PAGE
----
Italian Surrogacy Update from the European Court of Human Rights

As we discussed previously, an Italian couple that had gone to Russia to create their family via surrogacy had their child taken from them when they returned home. It occurred when they came back and requested that the Italian General Registry Office register the Russian civil registry birth document.

This request was rejected, however, since the Italian authorities verified that there was no biological link between parents and the baby. Moreover, mistrusting the couple’s identity and intentions, they removed the baby from his parents, giving him up for adoption to another family.

In recent news, a judgment has come down from the European Court of Human Rights that has determined that Italy did indeed violate the Article 8 of the Convention, which is the right to privacy including one’s family life. The Court further condemned Italy for having taken away the child without evidence of serious harm to the child.

Unfortunately, this Court’s judgment does not force the Italian authorities to give the baby back to this couple since they have to consider the deep bond he has since developed with his new family. The likely outcome will be an obligation for the Italian state to compensation the couple for this violation.

Sad news and a sad outcome for everyone.


Keywords: surrogacy, surrogate, Russian surrogacy, Italian surrogacy, parental rights, surrogate mother, gestational surrogate, California surrogacy, child via surrogacy, European Court of Human Rights

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California Passes New Law Further Protecting Same-Sex Parents via Surrogacy

California Governor Jerry Brown has signed into law a bill that will allow same-sex parents more options to identify their relationship with their child on their child’s birth certificate. Currently, parents are required to select “Mother/Parent” and “Father/Parent.”

Assembly Bill 1951 will change the format of the child’s birth certificate so the line for the parents’ names will the choice of “Mother,” “Father,” or “Parent.”

This law will go into effect January 2016. Same-sex couples that currently have children will be able to update their child’s birth certificate to the new format starting Jan 2016. Again, California is on the cutting edge of protecting the rights of both the parents and their children.


Keywords: surrogacy, surrogate, same-sex surrogacy, parental rights, surrogate mother, gestational surrogate, California surrogacy, child via surrogacy, birth certificate, California legislature, Governor Jerry Brown, AB 1951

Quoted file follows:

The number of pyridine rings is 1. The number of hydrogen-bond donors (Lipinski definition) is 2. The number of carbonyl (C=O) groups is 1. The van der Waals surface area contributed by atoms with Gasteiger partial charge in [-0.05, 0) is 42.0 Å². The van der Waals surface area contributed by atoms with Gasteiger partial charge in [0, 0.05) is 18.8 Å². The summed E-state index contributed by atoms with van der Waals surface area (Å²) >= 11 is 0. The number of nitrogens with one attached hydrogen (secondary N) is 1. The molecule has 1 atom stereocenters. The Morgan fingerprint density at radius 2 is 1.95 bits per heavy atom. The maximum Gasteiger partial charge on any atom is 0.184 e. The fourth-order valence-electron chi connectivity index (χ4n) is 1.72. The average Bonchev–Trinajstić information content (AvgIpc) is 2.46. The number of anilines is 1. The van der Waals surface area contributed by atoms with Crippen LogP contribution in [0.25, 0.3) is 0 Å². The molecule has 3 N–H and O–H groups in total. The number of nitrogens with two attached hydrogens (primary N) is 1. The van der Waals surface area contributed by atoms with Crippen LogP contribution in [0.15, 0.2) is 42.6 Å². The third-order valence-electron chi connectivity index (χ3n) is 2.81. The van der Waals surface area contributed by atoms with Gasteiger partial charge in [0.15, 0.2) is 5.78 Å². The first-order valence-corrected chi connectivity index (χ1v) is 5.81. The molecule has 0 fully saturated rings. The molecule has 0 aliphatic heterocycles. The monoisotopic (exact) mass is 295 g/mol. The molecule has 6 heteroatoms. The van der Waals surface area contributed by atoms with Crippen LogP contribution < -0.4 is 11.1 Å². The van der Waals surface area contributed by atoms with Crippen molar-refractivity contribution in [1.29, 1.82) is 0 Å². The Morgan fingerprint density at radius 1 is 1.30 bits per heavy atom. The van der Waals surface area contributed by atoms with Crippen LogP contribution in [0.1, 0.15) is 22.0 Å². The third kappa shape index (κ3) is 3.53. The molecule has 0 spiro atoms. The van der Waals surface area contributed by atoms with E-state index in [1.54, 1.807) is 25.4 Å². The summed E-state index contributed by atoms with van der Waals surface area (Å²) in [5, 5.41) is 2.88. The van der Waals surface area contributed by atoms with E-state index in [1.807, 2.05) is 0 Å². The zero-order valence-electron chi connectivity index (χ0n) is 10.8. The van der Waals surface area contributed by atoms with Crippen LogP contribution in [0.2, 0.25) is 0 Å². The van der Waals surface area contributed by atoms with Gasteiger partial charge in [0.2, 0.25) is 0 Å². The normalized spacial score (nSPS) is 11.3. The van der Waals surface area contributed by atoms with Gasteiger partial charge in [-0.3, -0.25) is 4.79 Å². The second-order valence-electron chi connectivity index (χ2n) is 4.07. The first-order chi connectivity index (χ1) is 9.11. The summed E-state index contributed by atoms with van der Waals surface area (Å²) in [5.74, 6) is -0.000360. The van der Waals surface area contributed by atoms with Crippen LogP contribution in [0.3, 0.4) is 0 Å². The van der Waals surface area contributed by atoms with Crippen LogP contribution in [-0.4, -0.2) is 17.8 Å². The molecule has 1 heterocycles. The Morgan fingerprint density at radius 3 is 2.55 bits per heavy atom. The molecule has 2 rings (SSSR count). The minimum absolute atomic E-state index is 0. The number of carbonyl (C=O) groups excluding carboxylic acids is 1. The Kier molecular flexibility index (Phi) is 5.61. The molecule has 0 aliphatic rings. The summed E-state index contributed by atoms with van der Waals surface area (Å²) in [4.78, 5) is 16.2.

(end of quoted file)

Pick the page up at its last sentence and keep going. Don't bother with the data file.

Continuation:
Germany Issues Parents’ Parental Rights via Surrogacy

On December 10, 2014, a landmark court decision was made by Bundesgerichtshof, the German Federal Court of Justice, which has given legal recognition to a California surrogacy judgment of parentage. The decision states that the intended parents who are the legal parents to a child born of a surrogate mother must be recognized in Germany.

This is a groundbreaking decision as Germany has always been against granting parental rights to parents via surrogacy. In fact, it orders German public authorities to validate foreign decisions on family status and follows the ruling in the European Court of Human Rights decision in the judgment of Mennesson v. France and Labassee v. France.

In this particular case, a child was born to a gay couple from Berlin. They had a son born through the use of a gestational surrogate in California in 2010. In the US, the California Superior Court formally declared both men as the child’s legal parents; however, they were not afforded the same recognition when they returned home to Germany.

The Court effectively ruled that, in the interest of the ‘child’s welfare’ and consistency of care, the foreign authority’s decision in the matter must be respected.

The decision will certainly have an impact on both same-sex and opposite-sex couples in Germany, but particularly for gay couples, who continue to lobby for joint adoption rights in the country. And, this ruling will effectively also open the doors for parents who want to create their family via surrogacy in the United States.

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Keywords: surrogacy, surrogate, German surrogacy, parental rights, surrogate mother, gestational surrogate, California surrogacy, child via surrogacy, gay surrogacy